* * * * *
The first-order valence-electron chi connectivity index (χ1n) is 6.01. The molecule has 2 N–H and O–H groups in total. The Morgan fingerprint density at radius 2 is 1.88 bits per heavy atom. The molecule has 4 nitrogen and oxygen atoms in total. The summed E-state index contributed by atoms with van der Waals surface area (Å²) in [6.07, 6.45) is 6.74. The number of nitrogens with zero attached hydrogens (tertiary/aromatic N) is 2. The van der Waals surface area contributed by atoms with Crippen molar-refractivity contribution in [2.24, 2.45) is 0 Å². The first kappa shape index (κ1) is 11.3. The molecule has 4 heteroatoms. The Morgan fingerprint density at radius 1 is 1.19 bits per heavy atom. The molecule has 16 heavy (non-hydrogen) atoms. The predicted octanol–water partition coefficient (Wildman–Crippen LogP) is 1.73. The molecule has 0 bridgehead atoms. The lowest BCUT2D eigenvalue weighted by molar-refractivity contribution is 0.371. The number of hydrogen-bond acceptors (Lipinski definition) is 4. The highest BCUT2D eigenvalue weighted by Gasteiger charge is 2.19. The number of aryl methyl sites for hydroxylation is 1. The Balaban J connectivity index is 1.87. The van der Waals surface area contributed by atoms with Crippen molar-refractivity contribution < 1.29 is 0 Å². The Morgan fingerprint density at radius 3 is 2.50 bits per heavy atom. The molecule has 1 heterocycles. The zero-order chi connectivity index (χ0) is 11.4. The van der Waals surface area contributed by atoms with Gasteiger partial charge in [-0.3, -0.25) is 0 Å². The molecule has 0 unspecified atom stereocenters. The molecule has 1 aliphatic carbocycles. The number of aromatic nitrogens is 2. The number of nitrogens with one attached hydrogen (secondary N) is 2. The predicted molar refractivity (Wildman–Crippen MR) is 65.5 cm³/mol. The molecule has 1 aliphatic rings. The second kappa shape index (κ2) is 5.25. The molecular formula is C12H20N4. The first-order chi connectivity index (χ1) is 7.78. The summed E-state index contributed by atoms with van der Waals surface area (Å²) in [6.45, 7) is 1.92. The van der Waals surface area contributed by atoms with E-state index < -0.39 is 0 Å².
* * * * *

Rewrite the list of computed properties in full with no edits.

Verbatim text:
The first-order valence-electron chi connectivity index (χ1n) is 6.01. The molecule has 2 N–H and O–H groups in total. The Morgan fingerprint density at radius 2 is 1.88 bits per heavy atom. The molecule has 4 nitrogen and oxygen atoms in total. The summed E-state index contributed by atoms with van der Waals surface area (Å²) in [6.07, 6.45) is 6.74. The number of nitrogens with zero attached hydrogens (tertiary/aromatic N) is 2. The van der Waals surface area contributed by atoms with Crippen molar-refractivity contribution in [2.24, 2.45) is 0 Å². The first kappa shape index (κ1) is 11.3. The molecule has 4 heteroatoms. The Morgan fingerprint density at radius 1 is 1.19 bits per heavy atom. The molecule has 16 heavy (non-hydrogen) atoms. The predicted octanol–water partition coefficient (Wildman–Crippen LogP) is 1.73. The molecule has 0 bridgehead atoms. The lowest BCUT2D eigenvalue weighted by molar-refractivity contribution is 0.371. The number of hydrogen-bond acceptors (Lipinski definition) is 4. The highest BCUT2D eigenvalue weighted by Gasteiger charge is 2.19. The number of aryl methyl sites for hydroxylation is 1. The Balaban J connectivity index is 1.87. The van der Waals surface area contributed by atoms with Crippen molar-refractivity contribution < 1.29 is 0 Å². The Morgan fingerprint density at radius 3 is 2.50 bits per heavy atom. The molecule has 1 heterocycles. The zero-order chi connectivity index (χ0) is 11.4. The van der Waals surface area contributed by atoms with Gasteiger partial charge in [-0.3, -0.25) is 0 Å². The molecule has 0 unspecified atom stereocenters. The molecule has 1 aliphatic carbocycles. The number of aromatic nitrogens is 2. The number of nitrogens with one attached hydrogen (secondary N) is 2. The predicted molar refractivity (Wildman–Crippen MR) is 65.5 cm³/mol. The molecule has 1 aliphatic rings. The second kappa shape index (κ2) is 5.25. The molecular formula is C12H20N4. The first-order chi connectivity index (χ1) is 7.78. The summed E-state index contributed by atoms with van der Waals surface area (Å²) in [6.45, 7) is 1.92. The van der Waals surface area contributed by atoms with E-state index < -0.39 is 0 Å².